Image: © Audubon Nature Institute

Audubon Mourn the Passing of Okapi Calf


The Animal Facts Editorial Team


June 2, 2023 9:31 pm


Louisiana, The United States

Audubon Nature Institute have shared the sad news that okapi calf Kaya born at the Freeport-McMoRan Audubon Species Survival Center eight months ago has passed away. The calf was undergoing treatment for a severe developmental issue that affected her growth plates, bones, and joints in multiple legs. Despite extensive efforts animal care experts determined that the issues would not resolve and made the difficult decision to humanely euthanise her.

Animal care teams from Audubon had worked alongside orthopedic specialists at the LSU School of Veterinary Medicine and national okapi experts to diagnose and improve her condition.

“We always strive to give the best quality of life to all the animals under our care,” said Michelle Hatwood, General Curator of the Freeport-McMoRan Audubon Species Survival Center.  “Kaya’s situation was especially heart-breaking for the staff that cared for her. Very few okapi births occur each year, so we are saddened for her loss and the loss to the national population.”

Staff that worked with Kaya described her as curious and tenacious, even while her body was failing her. “She was strong-willed and wanted to be independent, even at a young age,” said Jennifer Cain, her primary caregiver.  Staff that cared for Kaya had become very close to the young animal through her treatments, health challenges, and are mourning her loss.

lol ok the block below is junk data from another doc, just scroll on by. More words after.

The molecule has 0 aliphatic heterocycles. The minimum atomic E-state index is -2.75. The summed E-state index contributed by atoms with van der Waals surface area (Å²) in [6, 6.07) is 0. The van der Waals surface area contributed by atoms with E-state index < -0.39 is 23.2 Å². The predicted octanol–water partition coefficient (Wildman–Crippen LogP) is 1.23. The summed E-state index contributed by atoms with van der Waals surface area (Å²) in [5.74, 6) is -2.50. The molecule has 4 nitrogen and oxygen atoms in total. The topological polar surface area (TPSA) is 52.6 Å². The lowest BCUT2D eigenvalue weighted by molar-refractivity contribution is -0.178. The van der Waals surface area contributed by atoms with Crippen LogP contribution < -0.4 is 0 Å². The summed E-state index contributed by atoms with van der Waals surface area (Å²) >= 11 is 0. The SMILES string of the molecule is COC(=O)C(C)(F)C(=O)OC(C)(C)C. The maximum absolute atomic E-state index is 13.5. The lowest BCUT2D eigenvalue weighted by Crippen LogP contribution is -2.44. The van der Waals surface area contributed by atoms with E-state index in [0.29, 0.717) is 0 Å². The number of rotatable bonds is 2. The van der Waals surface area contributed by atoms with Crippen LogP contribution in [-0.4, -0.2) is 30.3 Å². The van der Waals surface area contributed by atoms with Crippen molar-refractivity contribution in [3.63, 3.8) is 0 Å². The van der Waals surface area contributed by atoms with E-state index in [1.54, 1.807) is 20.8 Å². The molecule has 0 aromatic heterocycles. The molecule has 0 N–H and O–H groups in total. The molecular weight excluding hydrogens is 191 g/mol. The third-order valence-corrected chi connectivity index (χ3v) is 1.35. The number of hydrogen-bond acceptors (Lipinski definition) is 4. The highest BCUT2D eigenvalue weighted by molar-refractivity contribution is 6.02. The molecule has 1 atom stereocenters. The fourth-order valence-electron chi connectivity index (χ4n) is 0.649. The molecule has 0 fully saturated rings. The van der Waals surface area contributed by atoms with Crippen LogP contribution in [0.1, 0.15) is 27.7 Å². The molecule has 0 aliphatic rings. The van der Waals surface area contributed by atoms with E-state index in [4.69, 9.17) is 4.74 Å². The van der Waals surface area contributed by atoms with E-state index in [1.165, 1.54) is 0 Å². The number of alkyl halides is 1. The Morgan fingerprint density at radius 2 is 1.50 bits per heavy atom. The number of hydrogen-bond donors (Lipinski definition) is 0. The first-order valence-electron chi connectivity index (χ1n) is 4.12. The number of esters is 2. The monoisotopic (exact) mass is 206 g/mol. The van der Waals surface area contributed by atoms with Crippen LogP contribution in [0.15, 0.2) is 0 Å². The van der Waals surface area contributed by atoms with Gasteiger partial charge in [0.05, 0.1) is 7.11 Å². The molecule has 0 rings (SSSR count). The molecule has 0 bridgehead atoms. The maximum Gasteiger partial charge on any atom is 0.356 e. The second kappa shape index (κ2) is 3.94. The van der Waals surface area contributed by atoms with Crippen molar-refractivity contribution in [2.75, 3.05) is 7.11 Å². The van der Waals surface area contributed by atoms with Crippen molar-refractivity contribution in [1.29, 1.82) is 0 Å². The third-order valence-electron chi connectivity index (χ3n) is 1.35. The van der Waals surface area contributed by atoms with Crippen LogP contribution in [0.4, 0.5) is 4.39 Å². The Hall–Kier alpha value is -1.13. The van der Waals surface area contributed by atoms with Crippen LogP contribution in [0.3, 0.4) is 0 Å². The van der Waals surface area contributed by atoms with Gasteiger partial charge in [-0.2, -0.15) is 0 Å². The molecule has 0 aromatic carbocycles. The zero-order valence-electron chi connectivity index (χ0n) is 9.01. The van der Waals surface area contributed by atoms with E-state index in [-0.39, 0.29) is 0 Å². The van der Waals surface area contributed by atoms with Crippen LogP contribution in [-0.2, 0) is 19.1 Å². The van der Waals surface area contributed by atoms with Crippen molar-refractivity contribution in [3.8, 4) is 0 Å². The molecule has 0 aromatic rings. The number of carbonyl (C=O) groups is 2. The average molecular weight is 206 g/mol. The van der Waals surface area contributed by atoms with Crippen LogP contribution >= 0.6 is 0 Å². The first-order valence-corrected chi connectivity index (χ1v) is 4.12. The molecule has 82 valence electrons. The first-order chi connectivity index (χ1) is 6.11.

Kaya was both the first calf for her 6-year-old mom Asili, and 13-year-old dad, Kikari along with being the first okapi born at the Freeport-McMoRan Audubon Species Survival Center. Okapi calves are recorded as having a high mortality rate among first time mothers but Asili had taken to her mothering role well.

Kaya’s health problems took a couple months to become apparent. “At this time, we don’t know why Kaya was suffering these developmental limb deformities. We know her joints were impacted and it was painful for her to walk,” said Audubon Nature Institute Senior Veterinarian Dr. Bob MacLean.  “While we were able to make her more comfortable, she was not growing properly, and her condition was progressively worsening. It was a particularly difficult decision to euthanize her given how rare okapi are.”

Vets at the facility undertook a necropsy (animal autopsy) and findings from this may help experts better understand okapi anatomy and physiology and offer new options to treat other animals that may develop similar conditions.

Okapis are naturally found in Central Africa where they are listed as endangered by the International Union for Conservation of Nature (IUCN). Little study has been conducted in to their natural history due to their elusive nature and dense forest habitat.

Audubon Mourn Passing of Okapi Calf

Image: © Audubon Nature Institute

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Looking like a strange mix between the giraffe and the zebra, unlock the mysteries of the okapi with our fact file.

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When an okapi walks through an area they distribute a sticky substance from a scent gland on each leg. This marks their territory and allows other okapi to track them.

Image: © Audubon Nature Institute

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